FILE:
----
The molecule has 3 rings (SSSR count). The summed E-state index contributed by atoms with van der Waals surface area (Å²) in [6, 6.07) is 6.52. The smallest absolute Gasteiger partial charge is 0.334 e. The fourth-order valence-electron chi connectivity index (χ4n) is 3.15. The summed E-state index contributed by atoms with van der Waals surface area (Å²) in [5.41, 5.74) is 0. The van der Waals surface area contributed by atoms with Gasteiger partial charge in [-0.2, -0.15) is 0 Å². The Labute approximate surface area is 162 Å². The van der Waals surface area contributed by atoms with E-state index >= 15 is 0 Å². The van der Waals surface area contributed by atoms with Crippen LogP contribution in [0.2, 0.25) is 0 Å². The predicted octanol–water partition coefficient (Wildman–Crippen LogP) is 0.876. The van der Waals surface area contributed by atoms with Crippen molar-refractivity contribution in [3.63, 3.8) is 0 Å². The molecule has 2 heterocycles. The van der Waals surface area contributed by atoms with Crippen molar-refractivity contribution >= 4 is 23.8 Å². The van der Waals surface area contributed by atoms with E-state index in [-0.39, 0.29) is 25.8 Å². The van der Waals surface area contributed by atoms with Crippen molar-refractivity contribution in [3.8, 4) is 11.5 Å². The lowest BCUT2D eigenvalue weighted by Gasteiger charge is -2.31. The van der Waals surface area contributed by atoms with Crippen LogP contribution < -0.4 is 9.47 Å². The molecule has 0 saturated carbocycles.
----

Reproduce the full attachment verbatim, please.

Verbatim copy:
The molecule has 3 rings (SSSR count). The summed E-state index contributed by atoms with van der Waals surface area (Å²) in [6, 6.07) is 6.52. The smallest absolute Gasteiger partial charge is 0.334 e. The fourth-order valence-electron chi connectivity index (χ4n) is 3.15. The summed E-state index contributed by atoms with van der Waals surface area (Å²) in [5.41, 5.74) is 0. The van der Waals surface area contributed by atoms with Gasteiger partial charge in [-0.2, -0.15) is 0 Å². The Labute approximate surface area is 162 Å². The van der Waals surface area contributed by atoms with E-state index >= 15 is 0 Å². The van der Waals surface area contributed by atoms with Crippen LogP contribution in [0.2, 0.25) is 0 Å². The predicted octanol–water partition coefficient (Wildman–Crippen LogP) is 0.876. The van der Waals surface area contributed by atoms with Crippen molar-refractivity contribution in [3.63, 3.8) is 0 Å². The molecule has 2 heterocycles. The van der Waals surface area contributed by atoms with Crippen molar-refractivity contribution >= 4 is 23.8 Å². The van der Waals surface area contributed by atoms with E-state index in [-0.39, 0.29) is 25.8 Å². The van der Waals surface area contributed by atoms with Crippen molar-refractivity contribution in [3.8, 4) is 11.5 Å². The lowest BCUT2D eigenvalue weighted by Gasteiger charge is -2.31. The van der Waals surface area contributed by atoms with Crippen LogP contribution < -0.4 is 9.47 Å². The molecule has 0 saturated carbocycles.